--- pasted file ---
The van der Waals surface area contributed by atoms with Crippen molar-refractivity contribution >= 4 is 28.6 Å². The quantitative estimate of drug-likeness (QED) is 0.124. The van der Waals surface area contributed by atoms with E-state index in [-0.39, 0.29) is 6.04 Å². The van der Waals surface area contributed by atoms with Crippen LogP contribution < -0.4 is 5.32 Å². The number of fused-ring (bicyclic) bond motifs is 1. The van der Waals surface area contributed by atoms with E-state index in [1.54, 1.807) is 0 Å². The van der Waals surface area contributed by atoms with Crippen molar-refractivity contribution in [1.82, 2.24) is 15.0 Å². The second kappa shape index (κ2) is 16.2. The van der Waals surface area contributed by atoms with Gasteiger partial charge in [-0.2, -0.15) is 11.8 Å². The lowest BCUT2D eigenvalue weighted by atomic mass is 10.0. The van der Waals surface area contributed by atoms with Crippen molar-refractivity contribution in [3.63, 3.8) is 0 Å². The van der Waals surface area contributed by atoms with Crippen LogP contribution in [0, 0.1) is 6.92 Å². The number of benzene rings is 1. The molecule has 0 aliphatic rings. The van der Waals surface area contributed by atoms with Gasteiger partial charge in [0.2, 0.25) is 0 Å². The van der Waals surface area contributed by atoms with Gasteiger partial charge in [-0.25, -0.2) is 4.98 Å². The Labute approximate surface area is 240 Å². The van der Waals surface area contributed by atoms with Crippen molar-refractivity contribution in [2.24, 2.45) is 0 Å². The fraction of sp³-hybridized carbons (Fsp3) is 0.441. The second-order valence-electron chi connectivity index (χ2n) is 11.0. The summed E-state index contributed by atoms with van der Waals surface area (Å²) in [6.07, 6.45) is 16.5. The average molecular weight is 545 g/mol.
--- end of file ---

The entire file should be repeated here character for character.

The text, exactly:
The van der Waals surface area contributed by atoms with Crippen molar-refractivity contribution >= 4 is 28.6 Å². The quantitative estimate of drug-likeness (QED) is 0.124. The van der Waals surface area contributed by atoms with E-state index in [-0.39, 0.29) is 6.04 Å². The van der Waals surface area contributed by atoms with Crippen LogP contribution < -0.4 is 5.32 Å². The number of fused-ring (bicyclic) bond motifs is 1. The van der Waals surface area contributed by atoms with E-state index in [1.54, 1.807) is 0 Å². The van der Waals surface area contributed by atoms with Crippen molar-refractivity contribution in [1.82, 2.24) is 15.0 Å². The second kappa shape index (κ2) is 16.2. The van der Waals surface area contributed by atoms with Gasteiger partial charge in [-0.2, -0.15) is 11.8 Å². The lowest BCUT2D eigenvalue weighted by atomic mass is 10.0. The van der Waals surface area contributed by atoms with Crippen molar-refractivity contribution in [3.63, 3.8) is 0 Å². The van der Waals surface area contributed by atoms with Crippen LogP contribution in [0, 0.1) is 6.92 Å². The number of benzene rings is 1. The molecule has 0 aliphatic rings. The van der Waals surface area contributed by atoms with Gasteiger partial charge in [0.2, 0.25) is 0 Å². The van der Waals surface area contributed by atoms with Gasteiger partial charge in [-0.25, -0.2) is 4.98 Å². The Labute approximate surface area is 240 Å². The van der Waals surface area contributed by atoms with Crippen molar-refractivity contribution in [2.24, 2.45) is 0 Å². The fraction of sp³-hybridized carbons (Fsp3) is 0.441. The second-order valence-electron chi connectivity index (χ2n) is 11.0. The summed E-state index contributed by atoms with van der Waals surface area (Å²) in [6.07, 6.45) is 16.5. The average molecular weight is 545 g/mol.